3-level and higher quantizer
The modulator can also be classified by the number of bits it has in its output, which strictly depends on the output of the quantizer. The quantizer can be realized with a N-level comparator, thus the modulator has log2N-bit output. A simple comparator has 2 levels and so is 1 bit quantizer; a 3-level quantizer is called a "1.5" bit quantizer; a 4-level quantizer is a 2 bit quantizer; a 5-level quantizer is called a "2.5 bit" quantizer.
Relationship to delta modulation
Delta-sigma modulation is inspired by delta modulation, as shown in Fig. 2. If quantization were homogeneous (e.g., if it were linear), the following would be a sufficient derivation of the equivalence:
- Start with a block diagram of a delta modulator/demodulator.
- The linearity property of integration () makes it possible to move the integrator, which reconstructs the analog signal in the demodulator section, in front of the delta modulator.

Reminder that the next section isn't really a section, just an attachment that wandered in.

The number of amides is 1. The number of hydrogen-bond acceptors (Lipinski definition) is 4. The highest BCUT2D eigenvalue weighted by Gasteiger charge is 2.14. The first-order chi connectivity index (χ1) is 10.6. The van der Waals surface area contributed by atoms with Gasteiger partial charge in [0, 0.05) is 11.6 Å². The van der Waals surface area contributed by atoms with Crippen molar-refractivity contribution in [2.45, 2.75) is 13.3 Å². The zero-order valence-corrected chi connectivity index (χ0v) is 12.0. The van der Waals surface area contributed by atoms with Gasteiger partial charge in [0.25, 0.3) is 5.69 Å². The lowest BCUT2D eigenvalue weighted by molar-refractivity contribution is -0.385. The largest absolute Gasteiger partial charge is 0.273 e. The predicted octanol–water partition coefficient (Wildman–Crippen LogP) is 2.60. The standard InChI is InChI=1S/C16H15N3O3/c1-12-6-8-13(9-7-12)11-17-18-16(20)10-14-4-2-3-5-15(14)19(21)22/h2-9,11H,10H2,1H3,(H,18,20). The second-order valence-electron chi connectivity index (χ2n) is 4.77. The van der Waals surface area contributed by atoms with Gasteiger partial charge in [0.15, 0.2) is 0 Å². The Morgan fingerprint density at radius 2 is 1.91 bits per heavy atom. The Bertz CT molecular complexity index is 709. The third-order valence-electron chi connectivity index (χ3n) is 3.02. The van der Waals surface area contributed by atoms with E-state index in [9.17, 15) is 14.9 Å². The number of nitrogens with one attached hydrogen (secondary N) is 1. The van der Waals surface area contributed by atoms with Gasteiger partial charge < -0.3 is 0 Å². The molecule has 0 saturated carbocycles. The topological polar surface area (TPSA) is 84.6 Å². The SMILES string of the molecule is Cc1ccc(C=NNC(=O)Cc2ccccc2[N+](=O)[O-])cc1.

- Again, the linearity property of the integration allows the two integrators to be combined and a delta-sigma modulator/demodulator block diagram is obtained.
Because the quantizer is not homogeneous, delta-sigma is inspired by delta modulation, but the two are distinct in operation.
From the first block diagram in Fig. 2, the integrator in the feedback path can be removed if the feedback is taken directly from the input of the low-pass filter. Hence, for delta modulation of input signal , the low-pass filter sees the signal
However, sigma-delta modulation of the same input signal places at the low-pass filter
In other words, delta-sigma and delta modulation swap the position of the integrator and quantizer. The net effect is a simpler implementation that has the added benefit of shaping the quantization noise away from signals of interest (i.e., signals of interest are low-pass filtered while quantization noise is high-pass filtered). This effect becomes more dramatic with increased oversampling, which allows for quantization noise to be somewhat programmable. On the other hand, delta modulation shapes both noise and signal equally.